Food Voices: The Struggle for Women Farmers

Yesica Ramirez is a farmworker in Florida searching for a better life.

WhyHunger is pleased to be partnering with Andrianna Natsoulas, longtime food sovereignty activist and author of the forthcoming book Food Voices: Stories of the Food Sovereignty Movement. In 2010, Andrianna began a journey across the Americas to capture the stories of people working towards and living a just and sustainable food system. As she continues her journey, spanning from Nova Scotia to Ecuador to Brazil and beyond, we will feature highlights of the stories she gathers. 

Yesica Ramirez is a farm worker in Apopka, Florida. She came to the United States in 1997 from Maravatio Michoacan, Mexico to seek a better life along with her parents and sisters. Although she and her sister were still school aged when they arrived, they immediately went to work in the fields. Yesica has picked vegetables, fruits and flowers and has worked in plant nurseries, all of which use a host of chemicals and pesticides. Currently, she is very active with the Farmworker Association of Florida to offer support when needed.

“In the farms and the nurseries they use pesticides. We have to make a gel to apply to the plants. We use chemicals and we don’t get any protection when we are handling the chemicals. We don’t get any gloves or masks or anything. We don’t wear any protection. We inhale all the chemicals. We see on the bottles the safety warnings that say we should wear gloves and masks. Though we know we shouldn’t inhale the pesticides, we can’t protest. We cannot say to the boss, ‘it is my right to have protections from the pesticides.’ We cannot.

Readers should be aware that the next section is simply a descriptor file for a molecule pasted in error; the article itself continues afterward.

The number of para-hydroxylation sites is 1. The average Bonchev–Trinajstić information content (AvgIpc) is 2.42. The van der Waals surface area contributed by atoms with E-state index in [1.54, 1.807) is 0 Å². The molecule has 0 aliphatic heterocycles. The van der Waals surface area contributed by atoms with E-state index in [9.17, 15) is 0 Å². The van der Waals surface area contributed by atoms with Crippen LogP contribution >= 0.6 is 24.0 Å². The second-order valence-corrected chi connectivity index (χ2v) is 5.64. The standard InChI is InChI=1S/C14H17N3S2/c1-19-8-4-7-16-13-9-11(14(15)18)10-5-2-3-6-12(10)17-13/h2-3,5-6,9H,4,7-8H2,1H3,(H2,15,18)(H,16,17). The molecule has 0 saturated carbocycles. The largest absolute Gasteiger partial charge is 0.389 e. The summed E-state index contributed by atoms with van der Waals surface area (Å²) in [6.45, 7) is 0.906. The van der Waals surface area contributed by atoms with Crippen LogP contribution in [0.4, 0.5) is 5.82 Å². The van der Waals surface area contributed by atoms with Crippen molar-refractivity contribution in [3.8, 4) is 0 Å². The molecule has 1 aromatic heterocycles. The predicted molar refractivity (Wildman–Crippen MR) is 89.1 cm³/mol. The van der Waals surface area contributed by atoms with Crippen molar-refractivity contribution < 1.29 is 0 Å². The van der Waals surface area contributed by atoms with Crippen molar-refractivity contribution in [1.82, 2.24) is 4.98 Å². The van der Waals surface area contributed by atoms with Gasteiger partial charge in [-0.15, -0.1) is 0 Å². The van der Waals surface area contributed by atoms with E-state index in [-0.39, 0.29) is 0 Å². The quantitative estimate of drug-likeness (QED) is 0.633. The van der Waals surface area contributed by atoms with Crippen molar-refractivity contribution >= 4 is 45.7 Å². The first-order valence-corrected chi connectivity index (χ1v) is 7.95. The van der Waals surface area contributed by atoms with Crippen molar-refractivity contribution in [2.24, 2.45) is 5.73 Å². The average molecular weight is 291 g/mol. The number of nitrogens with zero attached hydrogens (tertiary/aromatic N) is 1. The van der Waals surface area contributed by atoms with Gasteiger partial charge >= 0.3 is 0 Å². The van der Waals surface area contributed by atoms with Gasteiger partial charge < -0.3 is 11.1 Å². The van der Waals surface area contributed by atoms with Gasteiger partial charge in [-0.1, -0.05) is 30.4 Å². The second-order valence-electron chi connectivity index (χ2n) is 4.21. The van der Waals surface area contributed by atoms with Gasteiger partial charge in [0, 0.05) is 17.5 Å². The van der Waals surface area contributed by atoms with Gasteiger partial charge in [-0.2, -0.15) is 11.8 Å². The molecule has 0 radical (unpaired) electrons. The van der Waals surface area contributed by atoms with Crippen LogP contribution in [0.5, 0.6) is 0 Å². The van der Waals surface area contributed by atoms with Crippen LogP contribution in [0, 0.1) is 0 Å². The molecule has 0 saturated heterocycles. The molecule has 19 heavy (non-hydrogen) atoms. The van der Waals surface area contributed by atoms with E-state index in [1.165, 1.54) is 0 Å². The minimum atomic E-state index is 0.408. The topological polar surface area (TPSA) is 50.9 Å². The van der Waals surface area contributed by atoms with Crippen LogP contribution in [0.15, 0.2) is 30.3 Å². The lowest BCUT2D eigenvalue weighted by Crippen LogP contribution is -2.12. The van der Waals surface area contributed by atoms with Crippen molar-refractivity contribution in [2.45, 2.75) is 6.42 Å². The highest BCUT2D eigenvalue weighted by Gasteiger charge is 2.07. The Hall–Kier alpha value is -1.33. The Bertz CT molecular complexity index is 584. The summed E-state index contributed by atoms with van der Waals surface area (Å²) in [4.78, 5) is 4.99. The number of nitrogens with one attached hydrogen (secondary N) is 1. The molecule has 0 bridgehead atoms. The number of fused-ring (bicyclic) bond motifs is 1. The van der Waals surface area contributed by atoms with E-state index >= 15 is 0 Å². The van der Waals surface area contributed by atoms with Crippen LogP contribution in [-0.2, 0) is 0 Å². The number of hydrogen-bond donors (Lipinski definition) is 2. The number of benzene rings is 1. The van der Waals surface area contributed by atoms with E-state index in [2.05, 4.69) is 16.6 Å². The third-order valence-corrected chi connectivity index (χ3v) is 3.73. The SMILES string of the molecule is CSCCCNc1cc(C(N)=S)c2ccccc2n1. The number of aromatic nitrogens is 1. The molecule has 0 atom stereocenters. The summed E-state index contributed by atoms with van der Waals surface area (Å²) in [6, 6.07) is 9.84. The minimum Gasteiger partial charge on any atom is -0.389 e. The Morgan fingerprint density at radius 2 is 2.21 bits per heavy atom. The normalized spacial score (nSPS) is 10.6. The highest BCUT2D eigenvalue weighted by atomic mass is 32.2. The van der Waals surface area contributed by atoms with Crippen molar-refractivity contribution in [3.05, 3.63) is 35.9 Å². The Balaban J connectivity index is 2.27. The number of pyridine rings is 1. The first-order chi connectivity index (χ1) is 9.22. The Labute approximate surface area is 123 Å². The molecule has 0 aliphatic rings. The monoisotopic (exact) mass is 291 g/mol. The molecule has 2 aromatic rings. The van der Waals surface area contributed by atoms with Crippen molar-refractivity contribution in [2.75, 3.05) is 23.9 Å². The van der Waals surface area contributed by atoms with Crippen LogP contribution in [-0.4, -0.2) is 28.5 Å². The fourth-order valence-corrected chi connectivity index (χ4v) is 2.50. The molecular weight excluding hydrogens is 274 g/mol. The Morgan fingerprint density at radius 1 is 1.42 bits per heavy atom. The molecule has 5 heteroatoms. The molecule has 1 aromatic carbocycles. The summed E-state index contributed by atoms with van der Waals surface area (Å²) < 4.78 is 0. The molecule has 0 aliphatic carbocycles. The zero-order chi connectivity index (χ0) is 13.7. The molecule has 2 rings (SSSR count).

“It is difficult for us. It is more difficult for women. I know of one woman who has it really difficult. She was working in the heat and she needed to go to the bathroom one, two, three times, but she was not given permission to go because that would interrupt work production. That is difficult. It is really hot and we are not allowed to have water.

“My husband works on the farms – in the blueberries or cucumbers. It is temporary. When he finishes he will go to New York to pick apples.  He does this each year. He makes more money picking apples in New York because he works under contract. He leaves me here. It is very hard for me. I tell him, I don’t want to be left this year. I want to go with him. I have one boy – 6 years old, and he cries. I don’t want to be left here. My little baby girl has to check with the doctor before we leave.

“Right now, I am not working because I have a baby. She had brain surgery, so I have to stay with her. She is nine months old. She wears a helmet and has to go to the doctor every 15 days. The doctor does not know why she has that problem. She was premature and her cranium did not fully develop. Some people have said that [pesticide use] may be why she has the problem, but I don’t know. The doctor doesn’t know.

“The Farm Workers Association has helped me and I want to help others. I feel good working here, so I can help others as they helped me. When I first came, I did not know about my rights or about pesticide exposure, and the Florida Farmworkers taught me.”